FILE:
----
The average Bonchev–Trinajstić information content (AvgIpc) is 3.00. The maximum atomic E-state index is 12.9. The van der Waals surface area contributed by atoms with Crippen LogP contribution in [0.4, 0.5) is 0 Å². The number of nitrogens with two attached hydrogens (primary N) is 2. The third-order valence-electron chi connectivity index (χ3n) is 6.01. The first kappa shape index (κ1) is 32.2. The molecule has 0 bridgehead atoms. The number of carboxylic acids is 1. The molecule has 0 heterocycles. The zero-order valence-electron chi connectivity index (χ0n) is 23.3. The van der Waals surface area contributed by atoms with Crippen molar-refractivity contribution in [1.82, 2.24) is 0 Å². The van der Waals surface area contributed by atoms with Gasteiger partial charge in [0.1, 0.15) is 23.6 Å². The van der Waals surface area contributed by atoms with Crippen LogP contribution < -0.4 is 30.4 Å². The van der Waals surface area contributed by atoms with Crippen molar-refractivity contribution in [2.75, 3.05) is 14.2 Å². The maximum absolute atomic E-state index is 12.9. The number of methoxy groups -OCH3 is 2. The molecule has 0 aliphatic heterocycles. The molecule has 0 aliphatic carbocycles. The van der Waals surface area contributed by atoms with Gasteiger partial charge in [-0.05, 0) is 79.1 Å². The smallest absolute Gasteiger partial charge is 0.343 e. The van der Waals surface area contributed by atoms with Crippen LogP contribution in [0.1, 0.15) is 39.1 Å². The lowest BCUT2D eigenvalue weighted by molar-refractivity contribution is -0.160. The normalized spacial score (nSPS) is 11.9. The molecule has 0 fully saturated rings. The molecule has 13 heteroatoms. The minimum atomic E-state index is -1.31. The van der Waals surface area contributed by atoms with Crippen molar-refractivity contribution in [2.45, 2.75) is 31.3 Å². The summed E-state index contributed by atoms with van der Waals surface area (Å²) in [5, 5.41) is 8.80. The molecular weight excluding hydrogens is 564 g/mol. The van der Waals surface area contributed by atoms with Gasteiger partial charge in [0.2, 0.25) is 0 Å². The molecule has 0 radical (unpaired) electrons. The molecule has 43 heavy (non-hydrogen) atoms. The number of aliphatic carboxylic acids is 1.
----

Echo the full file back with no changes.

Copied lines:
The average Bonchev–Trinajstić information content (AvgIpc) is 3.00. The maximum atomic E-state index is 12.9. The van der Waals surface area contributed by atoms with Crippen LogP contribution in [0.4, 0.5) is 0 Å². The number of nitrogens with two attached hydrogens (primary N) is 2. The third-order valence-electron chi connectivity index (χ3n) is 6.01. The first kappa shape index (κ1) is 32.2. The molecule has 0 bridgehead atoms. The number of carboxylic acids is 1. The molecule has 0 heterocycles. The zero-order valence-electron chi connectivity index (χ0n) is 23.3. The van der Waals surface area contributed by atoms with Crippen molar-refractivity contribution in [1.82, 2.24) is 0 Å². The van der Waals surface area contributed by atoms with Gasteiger partial charge in [0.1, 0.15) is 23.6 Å². The van der Waals surface area contributed by atoms with Crippen LogP contribution < -0.4 is 30.4 Å². The van der Waals surface area contributed by atoms with Crippen molar-refractivity contribution in [2.75, 3.05) is 14.2 Å². The maximum absolute atomic E-state index is 12.9. The number of methoxy groups -OCH3 is 2. The molecule has 0 aliphatic heterocycles. The molecule has 0 aliphatic carbocycles. The van der Waals surface area contributed by atoms with Gasteiger partial charge in [-0.05, 0) is 79.1 Å². The smallest absolute Gasteiger partial charge is 0.343 e. The van der Waals surface area contributed by atoms with Crippen LogP contribution in [0.1, 0.15) is 39.1 Å². The lowest BCUT2D eigenvalue weighted by molar-refractivity contribution is -0.160. The normalized spacial score (nSPS) is 11.9. The molecule has 0 fully saturated rings. The molecule has 13 heteroatoms. The minimum atomic E-state index is -1.31. The van der Waals surface area contributed by atoms with Crippen molar-refractivity contribution in [2.45, 2.75) is 31.3 Å². The summed E-state index contributed by atoms with van der Waals surface area (Å²) in [5, 5.41) is 8.80. The molecular weight excluding hydrogens is 564 g/mol. The van der Waals surface area contributed by atoms with Gasteiger partial charge in [0.2, 0.25) is 0 Å². The molecule has 0 radical (unpaired) electrons. The molecule has 43 heavy (non-hydrogen) atoms. The number of aliphatic carboxylic acids is 1.